In last week’s Enterprise Insight we discussed the benefits of assembly lines. On that note, the LA-based restaurant group that founded Umami burger announced their newest project 800 Degrees Neapolitan Pizzeria, making its way to New York in the near future. The model will be a “build-your-own” assembly-line-style fast-casual restaurant serving $5-$7 pizzas. The minds behind Umami burger know how to cater to customers’ fast-paced schedules; each pizza only take 1 minute to cook.
As of October, both the frequency and the check average of business meals has increased. Casual and Fine Dining restaurants have become the targets of diners eating out for business-related meals, according to a survey by Consumer Edge Insight.
David Decker, president of Consumer Edge Insight remarked, ”A higher-spending business meal customer is a very welcome development for the high-end but also the middle tier of the restaurant industry. For fine-dining restaurants, one of their core customer segments is starting to visit restaurants more often and is more likely to be trading up to fine-dining than a year ago. While this is a smaller customer segment for most casual-dining restaurants in terms of traffic, the higher average spending among this group makes them an important segment to understand and target as much as possible given your brand.”
So what does this mean for limited-service concepts?
Limited-service restaurants wanting to target business diners should seek ways to overcome obstacles to being perceived as less desireable for business-meal occasions. One idea is to promote catering.
Fast food employees are on strike, seeking a wage increase of $15/hour. This Thursday the Strikes are expected to occur nationwide in 100 cities, and protests will take place in 100 more. With this information, companies have the foresight to plan around the inconvenience, which will be unavoidable with employees’ participation in strikes and protests in 200 cities.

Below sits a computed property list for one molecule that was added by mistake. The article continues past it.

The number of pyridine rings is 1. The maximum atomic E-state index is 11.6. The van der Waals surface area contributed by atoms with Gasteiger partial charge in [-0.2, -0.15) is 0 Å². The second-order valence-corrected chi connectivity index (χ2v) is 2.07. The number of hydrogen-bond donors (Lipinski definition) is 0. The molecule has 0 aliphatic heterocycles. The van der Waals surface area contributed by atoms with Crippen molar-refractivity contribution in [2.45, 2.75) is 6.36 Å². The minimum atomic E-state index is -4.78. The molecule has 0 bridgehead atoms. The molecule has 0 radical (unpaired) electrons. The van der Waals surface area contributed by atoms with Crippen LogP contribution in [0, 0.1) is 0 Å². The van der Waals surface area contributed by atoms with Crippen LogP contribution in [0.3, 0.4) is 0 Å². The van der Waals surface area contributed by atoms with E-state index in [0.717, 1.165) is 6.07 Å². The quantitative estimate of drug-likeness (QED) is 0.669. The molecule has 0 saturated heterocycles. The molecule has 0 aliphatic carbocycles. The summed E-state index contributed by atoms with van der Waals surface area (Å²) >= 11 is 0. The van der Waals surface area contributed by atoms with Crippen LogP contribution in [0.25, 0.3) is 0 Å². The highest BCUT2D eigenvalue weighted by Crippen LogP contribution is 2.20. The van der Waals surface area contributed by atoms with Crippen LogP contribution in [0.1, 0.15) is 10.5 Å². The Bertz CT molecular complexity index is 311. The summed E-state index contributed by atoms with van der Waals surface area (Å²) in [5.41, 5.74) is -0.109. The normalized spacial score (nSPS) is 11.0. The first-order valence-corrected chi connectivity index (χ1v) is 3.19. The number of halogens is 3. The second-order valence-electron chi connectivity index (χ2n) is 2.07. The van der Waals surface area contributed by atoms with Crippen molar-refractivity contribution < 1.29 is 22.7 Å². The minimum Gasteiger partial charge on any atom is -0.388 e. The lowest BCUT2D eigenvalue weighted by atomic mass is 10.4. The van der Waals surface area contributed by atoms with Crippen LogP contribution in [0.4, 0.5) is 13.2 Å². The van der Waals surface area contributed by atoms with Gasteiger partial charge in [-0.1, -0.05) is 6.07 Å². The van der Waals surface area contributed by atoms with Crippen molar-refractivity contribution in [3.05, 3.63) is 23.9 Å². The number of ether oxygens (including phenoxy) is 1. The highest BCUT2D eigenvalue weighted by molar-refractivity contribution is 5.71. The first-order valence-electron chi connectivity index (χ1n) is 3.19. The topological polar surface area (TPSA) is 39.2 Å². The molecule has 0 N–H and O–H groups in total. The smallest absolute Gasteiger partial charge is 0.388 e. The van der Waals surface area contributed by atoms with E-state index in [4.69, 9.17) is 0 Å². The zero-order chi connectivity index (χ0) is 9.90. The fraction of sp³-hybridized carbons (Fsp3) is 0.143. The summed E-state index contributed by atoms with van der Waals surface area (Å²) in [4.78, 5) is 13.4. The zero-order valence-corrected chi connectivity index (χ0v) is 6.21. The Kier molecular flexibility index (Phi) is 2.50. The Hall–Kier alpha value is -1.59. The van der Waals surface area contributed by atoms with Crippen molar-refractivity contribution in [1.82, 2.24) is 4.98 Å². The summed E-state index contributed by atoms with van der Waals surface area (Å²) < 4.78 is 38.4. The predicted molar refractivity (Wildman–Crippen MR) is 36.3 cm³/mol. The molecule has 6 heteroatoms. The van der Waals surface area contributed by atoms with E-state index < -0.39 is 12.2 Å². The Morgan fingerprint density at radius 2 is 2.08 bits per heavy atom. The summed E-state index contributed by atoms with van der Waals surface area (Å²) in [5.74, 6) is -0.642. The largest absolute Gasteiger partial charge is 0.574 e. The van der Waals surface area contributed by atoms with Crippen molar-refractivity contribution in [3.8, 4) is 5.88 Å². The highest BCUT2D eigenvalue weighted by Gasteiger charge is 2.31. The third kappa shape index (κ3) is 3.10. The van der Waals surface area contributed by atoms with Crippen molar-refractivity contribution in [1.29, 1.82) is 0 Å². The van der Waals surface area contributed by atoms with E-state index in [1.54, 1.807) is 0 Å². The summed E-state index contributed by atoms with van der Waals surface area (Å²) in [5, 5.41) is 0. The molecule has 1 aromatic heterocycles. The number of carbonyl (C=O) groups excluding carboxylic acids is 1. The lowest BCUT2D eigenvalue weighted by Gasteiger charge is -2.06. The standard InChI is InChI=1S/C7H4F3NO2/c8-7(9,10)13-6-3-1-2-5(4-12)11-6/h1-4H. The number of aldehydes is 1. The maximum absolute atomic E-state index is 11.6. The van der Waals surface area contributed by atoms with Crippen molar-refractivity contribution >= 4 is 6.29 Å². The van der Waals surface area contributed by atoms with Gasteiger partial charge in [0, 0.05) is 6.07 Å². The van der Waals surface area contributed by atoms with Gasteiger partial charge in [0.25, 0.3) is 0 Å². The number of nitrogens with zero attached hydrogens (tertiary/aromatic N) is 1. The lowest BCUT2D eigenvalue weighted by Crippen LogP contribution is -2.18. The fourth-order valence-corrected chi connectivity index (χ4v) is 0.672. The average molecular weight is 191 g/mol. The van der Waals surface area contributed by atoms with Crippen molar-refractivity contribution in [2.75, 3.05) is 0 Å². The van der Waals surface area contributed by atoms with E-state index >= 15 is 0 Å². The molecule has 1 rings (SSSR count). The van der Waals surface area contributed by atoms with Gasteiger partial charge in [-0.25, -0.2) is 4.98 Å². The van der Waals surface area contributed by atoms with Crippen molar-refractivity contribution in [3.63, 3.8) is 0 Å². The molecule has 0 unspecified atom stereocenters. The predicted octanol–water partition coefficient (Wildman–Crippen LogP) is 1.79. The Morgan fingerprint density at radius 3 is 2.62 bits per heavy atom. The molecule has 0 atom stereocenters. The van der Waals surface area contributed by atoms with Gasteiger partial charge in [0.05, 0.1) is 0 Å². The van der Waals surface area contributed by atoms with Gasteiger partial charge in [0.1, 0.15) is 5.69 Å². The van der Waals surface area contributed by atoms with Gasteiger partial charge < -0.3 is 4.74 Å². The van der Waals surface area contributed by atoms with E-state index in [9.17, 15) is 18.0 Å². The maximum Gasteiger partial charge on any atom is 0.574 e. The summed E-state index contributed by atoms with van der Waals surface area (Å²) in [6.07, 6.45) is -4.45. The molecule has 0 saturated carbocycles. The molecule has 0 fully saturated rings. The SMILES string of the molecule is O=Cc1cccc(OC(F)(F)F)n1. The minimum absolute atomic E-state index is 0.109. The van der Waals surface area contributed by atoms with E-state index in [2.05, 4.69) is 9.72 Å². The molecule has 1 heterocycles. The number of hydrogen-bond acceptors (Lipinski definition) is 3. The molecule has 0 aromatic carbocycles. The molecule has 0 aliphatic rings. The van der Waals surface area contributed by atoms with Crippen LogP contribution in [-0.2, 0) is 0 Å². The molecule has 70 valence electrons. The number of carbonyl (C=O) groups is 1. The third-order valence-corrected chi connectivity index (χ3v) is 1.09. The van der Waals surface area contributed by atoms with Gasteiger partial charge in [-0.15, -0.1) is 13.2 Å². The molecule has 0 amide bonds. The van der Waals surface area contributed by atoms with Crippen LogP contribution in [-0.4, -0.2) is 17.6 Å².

The Parks Department’s private conservancy board is cracking down on the appearance of Washington Square Park’s food vendors. Apparently the hot dog carts are too “unsightly,” and they therefore no longer have a home in the Park. Mario Batali’s Otto gelato cart and the popular N.Y. Dosas cart still have license to stay, and Melt will soon join them, selling gourmet ice-cream sandwiches. We’ll miss hot dogs in the Park!
The New York Times reported that the Urban School Food Alliance, a committee made up of six big-city school systems nationwide, has initiated a sustainability pilot program. The preliminary initiative is switching from plastic trays to plates made from sugar cane. These recyclable plates cost 11 cents more per plate to manufacture and take slightly longer, but there’s no denying the positive message it reinforces to children about the importance of being environmentally conscious amongst other eco-friendly benefits. A few schools in Miami have already made the switch to sugar cane plates. The next project will be switching over to antibiotic-free chicken. Completely revamping school systems’ food programs nationwide sets the precedent for other institutions including hospitals and universities. Perhaps it won’t be too long after all before all restaurants nationwide enforce sustainable practices.
Huffington Post compiled a list of food terms that have become void of meaning. This is in large part from commercial companies throwing around terms for marketing purposes without considering their actual meanings— like the word “natural” which has no formally recognized definition. It’s also because these adjectives have become omnipresent in general, so consumers have stopped questioning their significance. The list includes:
- New American